Out & About in Greater Tulsa by EMILY RAMSEY
DOWNTOWN SIGHTS: The Bleu Garten food truck court is located in Oklahoma City’s Midtown District. It is fenced in with permanent restrooms and a bar, seating areas, and televisions, with food trucks lining one corner of the property. Pictured at left is a southern view of Oklahoma City’s skyline from a Midtown hotel.
EMILY RAMSEY for GTR Newspapers
There is something about our city’s creative energy and sense of community that is palpable and makes me proud to be a Tulsan.
Tulsa Fashion Week, which just finished its inaugural event, is one recent example (see page 31). The growth of Tulsa’s creative communities is inspiring to watch.
Granted, I’m a born and raised Tulsan, so, not only will I defend this city till the day I die, but I will also always see this city through the eyes of one who is willing it to succeed.
Sure, I see the failures, the molasses-like speed it sometimes takes to progress. I feel the irritation when I can’t buy high-point beer at a grocery store. And I feel the sadness every time I look at our dried up Arkansas River that many cities would have bent over backwards to fill up decades ago, receiving no arguments from anyone.
But, I also recognize the ways we are thriving, arguably, in spite of the aforementioned things.
And it’s clear that we’re moving in the right direction.
Josh Driskell, president of the Jenks Chamber of Commerce, commented recently regarding the future of Jenks, saying, “This next year is going to be exciting; the next five years are going to be incredible.”
I feel that sentiment also mirrors the outlook for Tulsa.
However, when we talk of Tulsa’s future and direly-needed projects, such as public transportation improvements, the conversation often turns toward Oklahoma City.
Learning about Oklahoma City’s (Metro-politan Area Projects) program, one can’t help but admire the city. And quite possibly feel a bit envious of its ability to get things accomplished.
Yes, Oklahoma City has a much-developed downtown thanks, in part, to the Oklahoma City Thunder and Bricktown. And there’s a good chance that they’ll remain a bit ahead of us in the future. (Their current phase – 3 – includes a public transportation rail line.)
As I considered these accomplishments, I made a plan to visit and see for myself how much Oklahoma City has, in fact, accomplished.
I booked my hotel in the Midtown District, which turned out to be my favorite district of the ones I visited. Midtown is still very much in the genesis of its growth, but the development that is already there looks promising. Our very own Eliot Nelson already has a presence there, with McNellie’s Public House, Fassler Hall and Dust Bowl Lanes and Lounge all situated within the district. Midtown also features a handful of shops, including a men’s clothing shop and a boutique, that all recently opened in the spring.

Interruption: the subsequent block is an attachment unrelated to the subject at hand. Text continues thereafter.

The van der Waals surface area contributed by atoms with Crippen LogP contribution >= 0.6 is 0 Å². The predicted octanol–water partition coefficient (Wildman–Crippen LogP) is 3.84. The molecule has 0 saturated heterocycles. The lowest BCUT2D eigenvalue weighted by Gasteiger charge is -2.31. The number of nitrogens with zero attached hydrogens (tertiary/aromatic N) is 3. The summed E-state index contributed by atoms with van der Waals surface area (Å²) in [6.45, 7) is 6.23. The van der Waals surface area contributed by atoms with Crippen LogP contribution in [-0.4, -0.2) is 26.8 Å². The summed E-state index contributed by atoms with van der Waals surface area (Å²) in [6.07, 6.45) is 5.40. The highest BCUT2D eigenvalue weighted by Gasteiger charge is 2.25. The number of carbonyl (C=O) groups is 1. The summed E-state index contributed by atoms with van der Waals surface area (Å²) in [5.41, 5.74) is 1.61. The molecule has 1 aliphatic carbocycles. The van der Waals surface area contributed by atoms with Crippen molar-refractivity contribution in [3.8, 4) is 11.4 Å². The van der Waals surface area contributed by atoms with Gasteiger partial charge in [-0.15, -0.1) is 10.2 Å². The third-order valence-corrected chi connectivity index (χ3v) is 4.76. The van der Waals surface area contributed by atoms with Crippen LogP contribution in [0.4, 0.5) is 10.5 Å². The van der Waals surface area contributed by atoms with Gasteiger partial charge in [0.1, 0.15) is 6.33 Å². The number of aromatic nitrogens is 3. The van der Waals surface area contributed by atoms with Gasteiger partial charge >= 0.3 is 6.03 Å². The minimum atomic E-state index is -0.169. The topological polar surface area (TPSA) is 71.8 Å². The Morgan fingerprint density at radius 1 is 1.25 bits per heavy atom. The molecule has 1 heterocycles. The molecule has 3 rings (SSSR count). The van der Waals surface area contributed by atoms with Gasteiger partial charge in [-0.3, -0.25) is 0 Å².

Toward the south end of the district sits a dog park and a food truck court, the Bleu Garten, it being one of the most attractive developments in the district. The Bleu Garten is fenced in with permanent restrooms and a bar, seating areas, and televisions, with food trucks lining one corner of the property, making the trucks feel more like a comfortable addition as opposed to the court’s focal point. The focal point, instead, being that of a gathering spot instead of serving solely as a destination place for a meal.
A mixed-use housing project that is still under construction sits at the north end of Midtown near the district’s restaurants, giving that part of Midtown a very walkable feel.
East of Midtown is Automobile Alley, lying along Broadway Avenue, the district named for its history as a home to many automobile dealerships and service companies. The area today holds a smattering of shops and restaurants, but my preferred area sat to the east of Broadway: an off-the-beaten-path area of old homes sitting among the trees. The homes have been turned into local shops and restaurants.
This was an area that I wished continued on a little farther – a similar feeling I get when I’m on Cherry Street: its development one that I wish extended further east.
Deep Deuce is a downtown district within walking distance of Bricktown, just to its east. This area is mainly made up of residential projects, with a couple restaurants scattered throughout.
Later, I ventured into the Plaza District, a couple miles north of downtown. It’s about the size of Brookside, with a nice balance of shops and restaurants, something Tulsa’s districts need to work on. Although the feel here is more like Blue Dome, as opposed to Brookside.
There are many local bars and restaurants, including an old-time soda shop, and many boutiques, some quirky, others more upscale, but all of them focused on providing locally-themed and locally-made items.
Another area, the Paseo Arts District, north of the Plaza, is a quaint district with colorful buildings that is home to many art galleries and a few shops and restaurants.
Unfortunately, I did not have the opportunity to venture much outside of the downtown circumference. Next time, I want to make sure to hit the Oklahoma Zoo, Lake Hefner and, of course, a Thunder game.
So, the conclusion I’ve drawn from my trip?
That Tulsans should hold our heads up high because, like Oklahoma City, Tulsa holds its own set of strengths.
I, for one, can’t wait to watch what both cities do next.